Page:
In which I hug a complete stranger in the candy section of my friendly neighborhood Wal-mart store

by Megan on April 20, 2009

in Theology for Ordinary Life

Being a homeschool mom tends to imply that I love being with my kids a lot. And I do…except for those occasions when I don’t. Grocery stores fit into this category – rows and rows of mass-produced consumerism turns four otherwise fairly-behaved young girls into, well, not quite fairly-behaved.

It could also be me – I get pretty single focused when I’m shopping (I don’t like going into the chain stuff-marts at all) and try to get what’s on my list – nothing more than what’s on my list – as quickly as possible. I must have had “strained mother” written all over me today, though, because while in the candy aisle picking up Symphony bars to make the world’s best brownies ever, my kids started their predictable “can we have a candy bar” routine.

I was doing my best “tune them out” routine while comparing sizes and prices and blood pressure levels when a woman I’ve never met before smiled at us. This act in and of itself is blog-worthy – families like mine don’t get smiled at very often when we’re in grocery stores; instead, we get sighed at sometimes or asked “Why aren’t you in school today?” other times.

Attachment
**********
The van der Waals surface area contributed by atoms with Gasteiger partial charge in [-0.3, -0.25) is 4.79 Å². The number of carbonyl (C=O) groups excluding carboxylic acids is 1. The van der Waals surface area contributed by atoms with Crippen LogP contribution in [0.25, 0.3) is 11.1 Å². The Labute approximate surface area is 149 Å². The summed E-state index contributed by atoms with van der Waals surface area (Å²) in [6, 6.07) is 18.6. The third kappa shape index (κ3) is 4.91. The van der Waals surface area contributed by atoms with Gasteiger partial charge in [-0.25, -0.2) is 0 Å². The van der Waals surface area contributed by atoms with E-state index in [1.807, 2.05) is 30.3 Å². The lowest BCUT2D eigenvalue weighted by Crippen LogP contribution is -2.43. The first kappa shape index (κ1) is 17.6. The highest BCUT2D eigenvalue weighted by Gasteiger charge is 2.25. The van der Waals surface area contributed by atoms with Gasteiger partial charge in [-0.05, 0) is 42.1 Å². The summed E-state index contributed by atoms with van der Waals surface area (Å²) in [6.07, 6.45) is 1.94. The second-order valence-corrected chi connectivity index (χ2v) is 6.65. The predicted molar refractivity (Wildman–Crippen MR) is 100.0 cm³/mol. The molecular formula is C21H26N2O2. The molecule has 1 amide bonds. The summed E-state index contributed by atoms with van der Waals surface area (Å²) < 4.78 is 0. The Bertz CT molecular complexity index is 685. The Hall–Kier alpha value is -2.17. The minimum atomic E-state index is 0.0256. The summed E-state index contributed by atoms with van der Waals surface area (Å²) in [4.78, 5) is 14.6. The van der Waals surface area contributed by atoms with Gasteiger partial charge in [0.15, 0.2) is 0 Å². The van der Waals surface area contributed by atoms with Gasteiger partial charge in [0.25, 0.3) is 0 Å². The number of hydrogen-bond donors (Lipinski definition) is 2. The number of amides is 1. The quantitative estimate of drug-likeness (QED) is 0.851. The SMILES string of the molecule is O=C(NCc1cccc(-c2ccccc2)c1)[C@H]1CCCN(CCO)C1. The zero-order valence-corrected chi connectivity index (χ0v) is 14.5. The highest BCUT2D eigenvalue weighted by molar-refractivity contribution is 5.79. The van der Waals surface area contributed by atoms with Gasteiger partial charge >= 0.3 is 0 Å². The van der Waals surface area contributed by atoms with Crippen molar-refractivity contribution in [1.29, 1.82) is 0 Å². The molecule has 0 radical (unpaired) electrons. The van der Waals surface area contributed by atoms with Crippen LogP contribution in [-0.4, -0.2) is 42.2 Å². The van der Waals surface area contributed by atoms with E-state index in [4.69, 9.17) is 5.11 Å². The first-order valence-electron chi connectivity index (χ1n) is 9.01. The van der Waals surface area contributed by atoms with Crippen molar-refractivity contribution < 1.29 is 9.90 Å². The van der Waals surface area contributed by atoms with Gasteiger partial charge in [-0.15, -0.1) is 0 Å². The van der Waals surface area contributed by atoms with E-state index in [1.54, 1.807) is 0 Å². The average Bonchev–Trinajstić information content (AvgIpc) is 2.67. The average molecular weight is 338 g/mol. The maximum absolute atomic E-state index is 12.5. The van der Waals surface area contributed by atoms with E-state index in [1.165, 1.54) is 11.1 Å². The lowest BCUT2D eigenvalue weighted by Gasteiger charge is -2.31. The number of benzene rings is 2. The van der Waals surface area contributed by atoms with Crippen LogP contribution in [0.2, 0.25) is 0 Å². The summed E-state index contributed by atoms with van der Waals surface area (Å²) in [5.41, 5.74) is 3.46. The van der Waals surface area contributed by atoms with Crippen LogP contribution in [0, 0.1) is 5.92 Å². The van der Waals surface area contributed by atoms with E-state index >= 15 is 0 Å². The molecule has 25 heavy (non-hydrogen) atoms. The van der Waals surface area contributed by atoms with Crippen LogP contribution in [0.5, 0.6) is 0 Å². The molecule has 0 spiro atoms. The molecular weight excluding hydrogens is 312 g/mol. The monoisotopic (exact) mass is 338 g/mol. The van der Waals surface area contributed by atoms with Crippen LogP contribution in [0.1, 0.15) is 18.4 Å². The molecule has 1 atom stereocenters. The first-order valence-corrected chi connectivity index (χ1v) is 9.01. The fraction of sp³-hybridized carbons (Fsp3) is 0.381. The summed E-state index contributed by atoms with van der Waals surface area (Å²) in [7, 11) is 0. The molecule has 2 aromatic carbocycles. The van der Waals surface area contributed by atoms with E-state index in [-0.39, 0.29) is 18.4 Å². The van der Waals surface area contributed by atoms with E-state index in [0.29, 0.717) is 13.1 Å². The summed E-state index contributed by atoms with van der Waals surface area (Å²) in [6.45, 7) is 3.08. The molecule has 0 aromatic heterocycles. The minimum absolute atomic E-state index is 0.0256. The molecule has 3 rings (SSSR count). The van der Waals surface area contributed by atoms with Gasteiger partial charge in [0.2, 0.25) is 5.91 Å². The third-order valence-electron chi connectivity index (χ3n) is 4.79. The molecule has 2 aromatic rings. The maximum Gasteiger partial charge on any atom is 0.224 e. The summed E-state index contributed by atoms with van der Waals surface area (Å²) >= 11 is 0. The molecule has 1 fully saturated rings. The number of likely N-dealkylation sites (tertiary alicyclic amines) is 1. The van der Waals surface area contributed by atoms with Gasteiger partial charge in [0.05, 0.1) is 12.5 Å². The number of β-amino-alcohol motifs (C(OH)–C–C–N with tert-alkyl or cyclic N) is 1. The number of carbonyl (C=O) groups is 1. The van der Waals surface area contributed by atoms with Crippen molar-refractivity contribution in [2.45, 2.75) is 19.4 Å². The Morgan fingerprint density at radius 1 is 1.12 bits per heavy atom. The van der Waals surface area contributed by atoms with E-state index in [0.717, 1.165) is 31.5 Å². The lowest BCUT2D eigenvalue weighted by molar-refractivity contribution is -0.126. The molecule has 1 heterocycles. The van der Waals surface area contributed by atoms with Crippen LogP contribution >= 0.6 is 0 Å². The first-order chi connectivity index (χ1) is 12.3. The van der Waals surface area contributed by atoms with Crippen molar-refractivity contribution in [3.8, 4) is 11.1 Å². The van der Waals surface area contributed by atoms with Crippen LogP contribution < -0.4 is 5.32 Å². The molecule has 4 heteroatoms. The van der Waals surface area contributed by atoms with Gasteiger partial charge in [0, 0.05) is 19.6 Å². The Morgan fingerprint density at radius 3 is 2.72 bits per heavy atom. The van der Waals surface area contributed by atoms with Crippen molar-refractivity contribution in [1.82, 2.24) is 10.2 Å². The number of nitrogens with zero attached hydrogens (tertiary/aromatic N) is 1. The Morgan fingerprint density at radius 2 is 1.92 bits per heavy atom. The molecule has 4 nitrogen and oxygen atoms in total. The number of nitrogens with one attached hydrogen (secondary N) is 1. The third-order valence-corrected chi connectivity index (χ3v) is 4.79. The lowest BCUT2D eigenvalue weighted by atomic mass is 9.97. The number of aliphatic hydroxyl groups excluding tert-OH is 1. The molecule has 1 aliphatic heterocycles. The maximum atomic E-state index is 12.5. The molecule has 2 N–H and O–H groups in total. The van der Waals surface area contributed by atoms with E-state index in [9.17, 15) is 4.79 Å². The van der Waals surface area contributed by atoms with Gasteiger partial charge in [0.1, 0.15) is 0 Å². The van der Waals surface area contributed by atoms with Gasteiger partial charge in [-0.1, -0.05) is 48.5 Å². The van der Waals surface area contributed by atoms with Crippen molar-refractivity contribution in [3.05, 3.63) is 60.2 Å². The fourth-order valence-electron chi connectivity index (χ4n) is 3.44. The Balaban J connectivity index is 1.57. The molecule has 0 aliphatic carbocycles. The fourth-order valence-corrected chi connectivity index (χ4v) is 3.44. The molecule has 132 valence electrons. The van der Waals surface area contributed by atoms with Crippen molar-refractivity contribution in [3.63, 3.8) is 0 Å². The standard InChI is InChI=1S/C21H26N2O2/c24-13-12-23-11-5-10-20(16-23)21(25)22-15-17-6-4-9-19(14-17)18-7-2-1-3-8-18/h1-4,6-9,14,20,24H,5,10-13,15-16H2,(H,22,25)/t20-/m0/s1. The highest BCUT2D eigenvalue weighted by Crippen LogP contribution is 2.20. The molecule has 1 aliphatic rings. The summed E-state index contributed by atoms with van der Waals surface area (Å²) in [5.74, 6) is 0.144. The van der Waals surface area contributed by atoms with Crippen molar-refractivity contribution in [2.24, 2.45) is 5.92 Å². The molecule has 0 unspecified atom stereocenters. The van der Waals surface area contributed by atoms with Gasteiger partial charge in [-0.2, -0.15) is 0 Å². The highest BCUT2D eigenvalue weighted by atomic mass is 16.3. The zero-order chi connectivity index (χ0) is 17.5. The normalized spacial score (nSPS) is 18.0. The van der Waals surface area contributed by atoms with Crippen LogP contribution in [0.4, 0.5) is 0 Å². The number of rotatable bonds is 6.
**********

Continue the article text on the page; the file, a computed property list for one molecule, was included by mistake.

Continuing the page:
Not today. Today this woman smiled at me and handed me a package of candy.

“Can I buy this for your kids?”

“Excuse me? I’m sorry, what did you say?”

“Oh, they don’t have to have this one – there are a bunch there all for the same price. I’d just like to buy them a little treat. Of course, if you don’t want them to have any candy that’s perfectly fine.”

“Oh, no. It’s not that at all. You’ve just really surprised me. People aren’t usually kind to us in these stores. I’m just really surprised.”

“I have three grandchildren I don’t get to see very often. I’d like to do this for you.”

She then pulled out four one dollar bills and handed them to me. My girls, who before this interaction weren’t really being all that crazy (but were nonetheless driving me that way) looked at her with wide open eyes. They couldn’t believe it either. They thanked her profusely and then went to the task of making their selections.

I turned back to the woman again just before she pushed her cart down the aisle and gave her a hug. This isn’t really like me either (I have some pretty significant personal space issues), but I was just so taken by her simple act of kindness that I hugged her. She laughed, we both smiled, and the ending of my shopping trip was completely changed.

Truly, the tongue has the power of life and death. That woman in Wal-mart gave me life today…and she did it for only $4.